The posters showed the two journalists, Gábor Miklósi and Andras Dezso, in front of the Israeli flag and beneath them the words: “We, too, came from the other side of the border.” The appearance of the posters was preceded by a week of smears and attacks targeting Miklósiv and Dezso in pro-government and far-right media.
While covering the inauguration of FC DAC’s new football stadium in Budapest on 15 November, Miklósiv did not stand when fans stood to sing FC DAC’s unofficial anthem, a Hungarian version of “Without You.” Unaware that that this song is very popular in right-wing and far-right circles in Hungary, he simply explained during his report that he only stood for the Hungarian national anthem.
His interpretation was not shared by the pro-government and far-right media, which have been attacking him as a “monster” and “alien” ever since. László Toroczkai, the president of the far-right movement “Our Country,” went so far as to stage a press conference outside Index’s headquarters on 20 November in order to accuse Miklósi of “anti-Hungarian” behaviour.
Dezso has been the target of similar attacks (and was included in the poster alongside Miklósi) as a result of doing a coub on asylum seekers in which he incorporated video footage of a line from the same song being sung at a concert: “Is there someone from the other side of the border? Raise your hand!”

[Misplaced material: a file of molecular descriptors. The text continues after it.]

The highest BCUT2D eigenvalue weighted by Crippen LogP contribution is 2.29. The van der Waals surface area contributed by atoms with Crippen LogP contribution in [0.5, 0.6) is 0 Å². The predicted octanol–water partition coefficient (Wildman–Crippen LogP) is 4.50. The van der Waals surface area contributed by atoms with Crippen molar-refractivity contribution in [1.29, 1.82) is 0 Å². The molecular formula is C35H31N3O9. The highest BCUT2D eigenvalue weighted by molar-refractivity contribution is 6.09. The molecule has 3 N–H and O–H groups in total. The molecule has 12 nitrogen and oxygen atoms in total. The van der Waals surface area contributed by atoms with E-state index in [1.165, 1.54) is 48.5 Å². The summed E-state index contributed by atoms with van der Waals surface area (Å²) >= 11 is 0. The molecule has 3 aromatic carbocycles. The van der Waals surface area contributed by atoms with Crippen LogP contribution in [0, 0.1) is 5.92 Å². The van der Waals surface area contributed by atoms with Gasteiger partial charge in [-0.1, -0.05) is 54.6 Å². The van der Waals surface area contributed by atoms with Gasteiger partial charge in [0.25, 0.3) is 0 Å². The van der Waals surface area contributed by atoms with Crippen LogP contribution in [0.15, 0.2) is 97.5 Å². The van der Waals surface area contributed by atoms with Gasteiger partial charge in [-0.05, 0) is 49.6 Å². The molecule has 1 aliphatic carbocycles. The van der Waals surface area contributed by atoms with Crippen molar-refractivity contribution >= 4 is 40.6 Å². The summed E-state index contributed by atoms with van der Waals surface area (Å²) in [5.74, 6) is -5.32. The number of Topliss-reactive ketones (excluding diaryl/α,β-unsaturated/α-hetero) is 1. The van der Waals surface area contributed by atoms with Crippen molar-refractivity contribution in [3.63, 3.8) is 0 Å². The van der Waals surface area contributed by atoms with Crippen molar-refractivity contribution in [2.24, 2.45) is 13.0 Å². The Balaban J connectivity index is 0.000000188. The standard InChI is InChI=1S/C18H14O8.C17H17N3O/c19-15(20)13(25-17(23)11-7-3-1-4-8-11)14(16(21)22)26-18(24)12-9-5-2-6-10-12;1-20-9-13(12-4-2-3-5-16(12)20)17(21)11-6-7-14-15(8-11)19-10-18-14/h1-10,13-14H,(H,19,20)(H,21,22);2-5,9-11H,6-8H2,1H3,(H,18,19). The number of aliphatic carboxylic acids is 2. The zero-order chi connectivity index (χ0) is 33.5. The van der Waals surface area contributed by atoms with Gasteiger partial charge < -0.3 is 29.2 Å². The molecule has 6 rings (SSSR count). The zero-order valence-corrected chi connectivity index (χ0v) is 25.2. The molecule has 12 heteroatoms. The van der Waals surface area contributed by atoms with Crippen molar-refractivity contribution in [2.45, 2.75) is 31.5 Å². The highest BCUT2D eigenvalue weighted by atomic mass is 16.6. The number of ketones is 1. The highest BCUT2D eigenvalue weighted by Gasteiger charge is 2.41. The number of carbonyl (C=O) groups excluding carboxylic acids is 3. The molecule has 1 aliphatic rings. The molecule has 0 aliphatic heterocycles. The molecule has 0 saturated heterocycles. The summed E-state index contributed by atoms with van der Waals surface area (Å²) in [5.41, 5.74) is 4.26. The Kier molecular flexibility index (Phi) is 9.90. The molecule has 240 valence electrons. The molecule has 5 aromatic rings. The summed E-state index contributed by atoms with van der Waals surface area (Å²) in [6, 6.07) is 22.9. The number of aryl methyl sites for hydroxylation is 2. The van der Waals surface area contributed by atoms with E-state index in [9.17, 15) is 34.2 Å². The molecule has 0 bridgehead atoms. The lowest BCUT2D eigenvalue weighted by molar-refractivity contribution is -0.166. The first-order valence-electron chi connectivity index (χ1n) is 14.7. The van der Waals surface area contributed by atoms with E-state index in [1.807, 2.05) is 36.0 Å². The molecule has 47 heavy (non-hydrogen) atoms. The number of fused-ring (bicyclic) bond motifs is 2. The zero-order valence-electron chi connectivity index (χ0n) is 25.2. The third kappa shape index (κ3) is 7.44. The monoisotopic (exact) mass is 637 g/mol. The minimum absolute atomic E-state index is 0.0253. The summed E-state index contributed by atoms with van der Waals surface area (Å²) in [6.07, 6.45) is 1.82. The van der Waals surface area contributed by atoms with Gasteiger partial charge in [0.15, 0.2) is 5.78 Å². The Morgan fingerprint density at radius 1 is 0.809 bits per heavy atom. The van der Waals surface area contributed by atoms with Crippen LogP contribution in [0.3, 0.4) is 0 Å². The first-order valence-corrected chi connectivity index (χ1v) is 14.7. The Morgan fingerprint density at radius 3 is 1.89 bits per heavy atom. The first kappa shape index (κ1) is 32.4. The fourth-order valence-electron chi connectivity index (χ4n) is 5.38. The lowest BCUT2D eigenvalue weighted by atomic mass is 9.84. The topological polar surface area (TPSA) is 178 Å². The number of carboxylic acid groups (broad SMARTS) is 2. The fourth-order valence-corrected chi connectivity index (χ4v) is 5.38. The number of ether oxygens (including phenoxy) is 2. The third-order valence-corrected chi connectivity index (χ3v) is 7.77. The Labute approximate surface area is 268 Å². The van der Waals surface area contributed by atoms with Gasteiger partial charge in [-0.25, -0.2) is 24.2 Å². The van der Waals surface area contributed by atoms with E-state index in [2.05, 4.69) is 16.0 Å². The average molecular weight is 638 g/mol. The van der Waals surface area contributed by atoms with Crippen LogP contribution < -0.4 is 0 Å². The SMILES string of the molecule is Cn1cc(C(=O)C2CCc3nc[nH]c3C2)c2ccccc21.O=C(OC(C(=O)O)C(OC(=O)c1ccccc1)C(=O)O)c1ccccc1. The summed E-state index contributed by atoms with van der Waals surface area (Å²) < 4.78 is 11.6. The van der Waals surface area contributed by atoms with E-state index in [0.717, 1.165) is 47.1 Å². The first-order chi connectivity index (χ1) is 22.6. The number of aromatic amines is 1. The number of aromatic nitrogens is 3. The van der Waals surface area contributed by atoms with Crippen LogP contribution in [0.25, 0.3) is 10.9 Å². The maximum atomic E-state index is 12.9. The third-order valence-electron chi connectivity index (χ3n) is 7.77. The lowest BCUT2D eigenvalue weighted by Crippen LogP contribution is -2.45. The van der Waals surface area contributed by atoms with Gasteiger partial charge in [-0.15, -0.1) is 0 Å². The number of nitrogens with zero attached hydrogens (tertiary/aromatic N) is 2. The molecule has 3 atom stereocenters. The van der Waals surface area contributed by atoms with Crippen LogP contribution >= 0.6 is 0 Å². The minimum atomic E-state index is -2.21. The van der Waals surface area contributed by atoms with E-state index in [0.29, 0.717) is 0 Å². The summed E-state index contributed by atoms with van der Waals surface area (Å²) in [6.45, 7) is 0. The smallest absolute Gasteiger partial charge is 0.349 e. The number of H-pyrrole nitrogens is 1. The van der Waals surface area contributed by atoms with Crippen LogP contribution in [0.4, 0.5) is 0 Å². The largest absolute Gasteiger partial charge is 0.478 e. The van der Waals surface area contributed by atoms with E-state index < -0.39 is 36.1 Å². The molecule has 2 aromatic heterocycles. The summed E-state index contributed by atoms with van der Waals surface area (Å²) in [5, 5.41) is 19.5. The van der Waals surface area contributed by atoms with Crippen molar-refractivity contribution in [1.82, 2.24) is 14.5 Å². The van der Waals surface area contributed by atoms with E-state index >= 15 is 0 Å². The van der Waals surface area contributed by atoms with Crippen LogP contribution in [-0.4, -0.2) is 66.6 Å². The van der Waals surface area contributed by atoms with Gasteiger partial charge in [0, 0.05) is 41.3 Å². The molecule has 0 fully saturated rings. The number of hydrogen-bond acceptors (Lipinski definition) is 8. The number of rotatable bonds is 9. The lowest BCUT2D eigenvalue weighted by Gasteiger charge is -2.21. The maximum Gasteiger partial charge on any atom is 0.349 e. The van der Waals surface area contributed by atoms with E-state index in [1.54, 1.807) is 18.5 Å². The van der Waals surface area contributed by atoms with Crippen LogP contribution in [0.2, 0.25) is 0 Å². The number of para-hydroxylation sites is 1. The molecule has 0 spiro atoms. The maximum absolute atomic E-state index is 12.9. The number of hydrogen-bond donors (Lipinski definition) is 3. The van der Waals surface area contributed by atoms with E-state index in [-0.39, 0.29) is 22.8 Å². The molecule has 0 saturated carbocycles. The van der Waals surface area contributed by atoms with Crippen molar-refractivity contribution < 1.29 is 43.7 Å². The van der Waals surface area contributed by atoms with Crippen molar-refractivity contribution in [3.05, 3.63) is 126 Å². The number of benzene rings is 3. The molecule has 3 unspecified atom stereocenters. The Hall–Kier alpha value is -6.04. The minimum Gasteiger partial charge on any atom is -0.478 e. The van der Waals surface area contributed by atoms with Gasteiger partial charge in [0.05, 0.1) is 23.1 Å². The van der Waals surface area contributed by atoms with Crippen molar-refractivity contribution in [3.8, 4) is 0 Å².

“The government must take a clear position on these incidents, coming just months after a campaign for the European elections that raised the spectre of a nationalistic and populist upsurge and fuelled concern within Hungary’s Jewish community, the target of anti-Semitic language and violence,” said Pauline Adès-Mevel, the head of RSF’s European Union and Balkans desk. “These deeply offensive anti-Semitic posters are unacceptable and must be condemned loudly and clearly by the government.”
RSF points out that any form of stigmatization, intimidation or defamation of journalists is unacceptable and must be immediately denounced by the Hungarian government.
These attacks have been condemned by the National Association of Hungarian Journalists and by the US and Israeli embassies in Budapest, while the newly-elected mayor of the capital undertook to have the posters removed at once. These events come against a backdrop of constant harassment of independent media ever since Viktor Orbán was returned to the position of prime minister in 2010.
It is essential that media independence and the protection of journalists should be guaranteed in Hungary, which is ranked 87th out of 180 countries in RSF’s 2019 World Press Freedom Index, 14 places lower than in 2019. RSF and other international press freedom organizations conducted a three-day joint visit to Hungary this week.